Images of Margate people dressed-up in tasteless costumes at parties or at carnivals is nothing new. This is a drawing based on a postcard image from 1930s’ Margate. It’s part of an ongoing series of drawings of people dressed in fancy dress or in uniforms with a connection to Margate. The idea is to produce a series of drawings which bring to mind thoughts about culture, time and place through presenting drawings of people (the details of their clothing and so forth can imply a bigger, social and cultural, picture).
This is a small drawing of about 14.5cm x 21cm in size which is based on the image on a postcard from Margate found in an antique fair near Nottingham. I’ve been making work about this picture, off and on, for a few years. I’ll write about it once I’ve made a proper work of art but for now here are some images.
It’s drawn in metalpoint (silver wire on gesso). The physical characteristics of this medium emphasise the physical qualities of presence and trace and this fits well with my continued artistic preoccupation with human presence and the passing of time. I also find the medium very beautiful.
I can never afford to make the work I’d like to make (the framing alone would be way beyond my means!) and so I don’t know how this work will develop. For example, I’d like to make a separate drawing of each of the people in this picture but I guess this will never happen. Nevertheless, I’m sure there will be other ways to make the art I want to make.
I think of Drawing as a way of thinking: we make sense of what we see when we draw it. I can imagine a version of this work shown with other drawings to invite the viewer to make connections and question what is presented to them i the artwork. We’ll see if this happens. For the time being this drawing is a drawing that is on the way towards other drawings. I doubt if this one is going any further than facebook at the moment.
I’ve never really had much confidence when it comes to making ‘Art’ and yet somehow I keep on trying. Most of my drawings never reach a point at which I’m happy for them to go out into the world as ‘proper works of art’. The number of works that do eventually find their way onto gallery walls represents just a tiny fraction of the amount of work I actually make. Most of my drawings become abandoned drawings. Occasionally I rework these drawings and sometimes they seem to come back to life.
This drawing was abandoned a few years ago but I kept it because it seemed to have ‘something’ about it that seemed interesting. I worked on it again yesterday. The reason I worked on it was that all my other drawings were coming to nothing and it just seemed to make sense to re-work this old drawing.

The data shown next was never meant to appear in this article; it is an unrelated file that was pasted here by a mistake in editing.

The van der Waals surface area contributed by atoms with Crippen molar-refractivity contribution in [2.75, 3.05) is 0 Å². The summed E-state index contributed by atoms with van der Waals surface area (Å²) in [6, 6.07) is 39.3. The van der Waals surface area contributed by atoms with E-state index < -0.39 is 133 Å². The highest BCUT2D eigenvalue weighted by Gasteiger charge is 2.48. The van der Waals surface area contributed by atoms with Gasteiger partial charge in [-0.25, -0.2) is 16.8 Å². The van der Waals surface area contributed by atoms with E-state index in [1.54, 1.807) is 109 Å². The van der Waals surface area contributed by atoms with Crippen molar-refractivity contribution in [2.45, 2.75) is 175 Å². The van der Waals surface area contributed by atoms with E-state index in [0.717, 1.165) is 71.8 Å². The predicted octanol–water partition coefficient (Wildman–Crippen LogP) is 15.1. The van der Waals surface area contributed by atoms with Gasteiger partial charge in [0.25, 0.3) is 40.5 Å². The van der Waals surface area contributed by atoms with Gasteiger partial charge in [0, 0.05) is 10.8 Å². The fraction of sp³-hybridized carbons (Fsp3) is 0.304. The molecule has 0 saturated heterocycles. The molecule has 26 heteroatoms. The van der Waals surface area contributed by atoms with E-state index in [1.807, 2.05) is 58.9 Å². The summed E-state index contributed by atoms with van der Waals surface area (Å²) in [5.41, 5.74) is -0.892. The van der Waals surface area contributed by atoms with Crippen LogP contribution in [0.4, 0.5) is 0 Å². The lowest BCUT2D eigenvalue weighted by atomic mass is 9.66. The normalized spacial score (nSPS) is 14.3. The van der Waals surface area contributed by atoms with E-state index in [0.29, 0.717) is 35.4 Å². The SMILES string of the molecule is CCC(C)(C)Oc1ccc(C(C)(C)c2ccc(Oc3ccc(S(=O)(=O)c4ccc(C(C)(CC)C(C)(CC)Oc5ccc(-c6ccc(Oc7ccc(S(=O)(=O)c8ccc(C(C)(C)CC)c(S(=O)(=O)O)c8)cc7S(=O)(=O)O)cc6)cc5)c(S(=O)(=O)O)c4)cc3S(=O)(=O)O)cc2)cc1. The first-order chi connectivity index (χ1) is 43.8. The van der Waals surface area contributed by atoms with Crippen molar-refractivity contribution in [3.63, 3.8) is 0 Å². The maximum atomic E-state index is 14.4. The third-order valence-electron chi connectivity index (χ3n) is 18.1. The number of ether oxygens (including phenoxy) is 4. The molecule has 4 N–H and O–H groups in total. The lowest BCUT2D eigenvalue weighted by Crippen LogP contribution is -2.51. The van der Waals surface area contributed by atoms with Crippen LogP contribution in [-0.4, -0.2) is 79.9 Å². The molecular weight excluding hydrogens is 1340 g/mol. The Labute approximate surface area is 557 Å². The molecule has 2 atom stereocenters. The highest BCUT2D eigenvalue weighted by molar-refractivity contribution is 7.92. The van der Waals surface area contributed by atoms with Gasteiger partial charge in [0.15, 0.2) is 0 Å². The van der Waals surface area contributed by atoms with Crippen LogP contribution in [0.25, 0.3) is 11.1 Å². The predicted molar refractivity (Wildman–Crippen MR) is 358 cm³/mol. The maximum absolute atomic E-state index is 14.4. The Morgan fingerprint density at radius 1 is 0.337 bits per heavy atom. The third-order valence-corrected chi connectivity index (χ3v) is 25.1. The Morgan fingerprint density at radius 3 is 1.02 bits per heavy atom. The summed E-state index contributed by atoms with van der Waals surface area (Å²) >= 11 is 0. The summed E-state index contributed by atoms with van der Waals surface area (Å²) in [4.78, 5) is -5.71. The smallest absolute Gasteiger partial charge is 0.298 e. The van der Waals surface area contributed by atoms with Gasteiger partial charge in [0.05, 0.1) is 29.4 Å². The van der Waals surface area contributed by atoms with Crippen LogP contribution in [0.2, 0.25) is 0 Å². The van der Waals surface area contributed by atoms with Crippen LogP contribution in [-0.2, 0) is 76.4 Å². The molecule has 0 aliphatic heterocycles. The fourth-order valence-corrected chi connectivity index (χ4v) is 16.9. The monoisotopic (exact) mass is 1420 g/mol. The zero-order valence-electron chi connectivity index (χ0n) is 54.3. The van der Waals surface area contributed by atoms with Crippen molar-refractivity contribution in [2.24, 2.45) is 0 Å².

There’s a lot I could say about the origins and the thinking behind this drawing but I’m not going to do that here as the drawing might not be finished yet and I’d rather wait until it comes to rest as a settled work of art before I say much more about it. The person in the picture is my dad. It’s based on a photograph my dad took of himself in the back garden (in Margate, Isle of Thanet). Originally it was to be part of a series of drawings.
Hand-made drawings of people are always something more than merely hand-made copies of pre-existing images. The medium forms part of a drawing’s meaning. I work in silverpoint on small boards coated in layers of gesso (this drawing is about 14.5x21cm). This is a medium which brings to the fore qualities to do with trace and presence (metalpoint drawings are formed of the traces of a point of metal drawn across the gesso surface rather like the mark a brass key might make if you were to drag it across an emulsion-painted wall). The tonal range of silverpoint lines is very slight and pressing the point harder won’t make the line any more emphatic – metalpoint lines have a gentle presence. This drawing is made up of a fine latticework of lines that are drawn onto and scratched into the surface. Close up the image disappears into a mesh of lines and scratches. Silverpoint is an appropriate medium for an art about memory and presence.
This drawing might or might not have come to its end. I can’t tell. For the time being it’s going back in the drawer.
See also my wordpress blog, ‘Roy Eastland Drawing’, and my facebook page (‘Roy Eastland’) at: https://www.facebook.com/pages/Roy-Eastland/1495390357351370?ref=hl